After several years in development, it was in the summer of 2002 that Yamaha Electronics introduced its innovative DiscT@2 technology. This allows a CD-RW drive’s laser to tattoo graphics and text onto the unused outer portion of a CD-R disc, thereby providing a far more professional looking disc labelling system than possible by use of stick-on labels or felt-tip markers.
In a normal recording, the recording application will supply a CD recorder with raw digital data, to which the recorder’s hardware adds header and error correction information. This is then converted it to what is known as EFM patterns that represent the data to be written to disc. EFM produces pit and land lengths of between 3 and 11 channel bits. A combination of patterns – from 3T to 11T – is used for writing data to CD-R, with the result that the burned area of a disc is darker in appearance than the unused area.
DiscT@2 takes things a step further, going beyond the limitations imposed by normal EFM patterns. This allows for greater flexibility in the way the laser burns to CD-R, making possible the drawing of visible images.
At the time of its launch, Yamaha recorders featuring this new technology came with a version of Ahead Nero software designed to provide support for the DiscT@2 technology and to allow the tattooing of a disc to be performed immediately after completion of the data or audio recording process. The company’s aim was for all other third-party CD recording software vendors to eventually support DiscT@2 technology through their CD recording applications.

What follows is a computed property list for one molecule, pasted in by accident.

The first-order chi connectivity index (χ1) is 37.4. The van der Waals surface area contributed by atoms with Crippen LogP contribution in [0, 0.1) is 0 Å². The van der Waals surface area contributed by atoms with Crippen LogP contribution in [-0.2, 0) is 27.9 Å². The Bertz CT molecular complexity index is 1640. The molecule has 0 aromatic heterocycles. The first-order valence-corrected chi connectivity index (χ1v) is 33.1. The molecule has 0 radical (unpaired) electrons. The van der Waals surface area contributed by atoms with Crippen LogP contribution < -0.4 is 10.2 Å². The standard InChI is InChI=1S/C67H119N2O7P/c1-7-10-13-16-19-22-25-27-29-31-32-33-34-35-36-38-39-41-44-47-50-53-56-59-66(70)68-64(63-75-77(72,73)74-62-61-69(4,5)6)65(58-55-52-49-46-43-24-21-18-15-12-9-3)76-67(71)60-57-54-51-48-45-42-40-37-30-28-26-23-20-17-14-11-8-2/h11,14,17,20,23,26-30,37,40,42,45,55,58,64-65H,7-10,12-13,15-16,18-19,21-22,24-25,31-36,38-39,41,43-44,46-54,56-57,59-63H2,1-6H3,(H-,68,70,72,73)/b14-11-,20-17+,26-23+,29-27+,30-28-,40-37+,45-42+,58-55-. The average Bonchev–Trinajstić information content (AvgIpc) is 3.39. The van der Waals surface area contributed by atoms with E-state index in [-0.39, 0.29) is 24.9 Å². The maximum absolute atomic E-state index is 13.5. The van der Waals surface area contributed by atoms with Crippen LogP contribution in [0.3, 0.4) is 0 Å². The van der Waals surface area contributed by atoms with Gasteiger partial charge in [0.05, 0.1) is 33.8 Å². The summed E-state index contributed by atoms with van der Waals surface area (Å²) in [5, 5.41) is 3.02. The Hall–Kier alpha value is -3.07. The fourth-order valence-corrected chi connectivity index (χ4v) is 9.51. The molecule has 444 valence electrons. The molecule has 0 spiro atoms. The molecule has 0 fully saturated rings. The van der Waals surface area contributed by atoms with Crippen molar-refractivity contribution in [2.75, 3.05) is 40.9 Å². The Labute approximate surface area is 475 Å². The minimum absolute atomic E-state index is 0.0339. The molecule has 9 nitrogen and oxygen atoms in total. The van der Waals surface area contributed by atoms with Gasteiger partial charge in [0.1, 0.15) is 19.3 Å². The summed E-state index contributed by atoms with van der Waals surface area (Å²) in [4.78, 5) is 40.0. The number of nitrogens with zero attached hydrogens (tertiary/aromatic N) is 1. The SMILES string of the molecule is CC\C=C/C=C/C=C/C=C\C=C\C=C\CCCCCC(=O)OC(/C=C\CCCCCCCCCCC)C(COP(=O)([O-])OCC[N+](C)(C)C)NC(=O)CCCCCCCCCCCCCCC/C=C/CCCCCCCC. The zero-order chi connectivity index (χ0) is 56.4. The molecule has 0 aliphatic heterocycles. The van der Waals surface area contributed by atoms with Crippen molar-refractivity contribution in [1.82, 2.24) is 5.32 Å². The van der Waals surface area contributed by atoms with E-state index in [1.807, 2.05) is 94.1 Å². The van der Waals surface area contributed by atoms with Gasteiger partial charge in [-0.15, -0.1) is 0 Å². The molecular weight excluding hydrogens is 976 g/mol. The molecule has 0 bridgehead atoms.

- ISO 9660 Data Format for CDs, CD-ROMs, CD-Rs and CD-RWs
- CD-R – Recordable Compact Disk
- CD Rewritable
- CDR-RW Mini Media
- CDR-RW Digital Audio Media
- CDR-RW Double Density Media
- CDR-RW UDF File System
- CDR-RW Multi-Read Technology
- CD-ROM Burn Proof Technology
- CDR-RW Disc Capabilities
- CDR-RW Over-burning
- CDR-RW Mount Ranier
- CDR-RW DiscT@2 Technology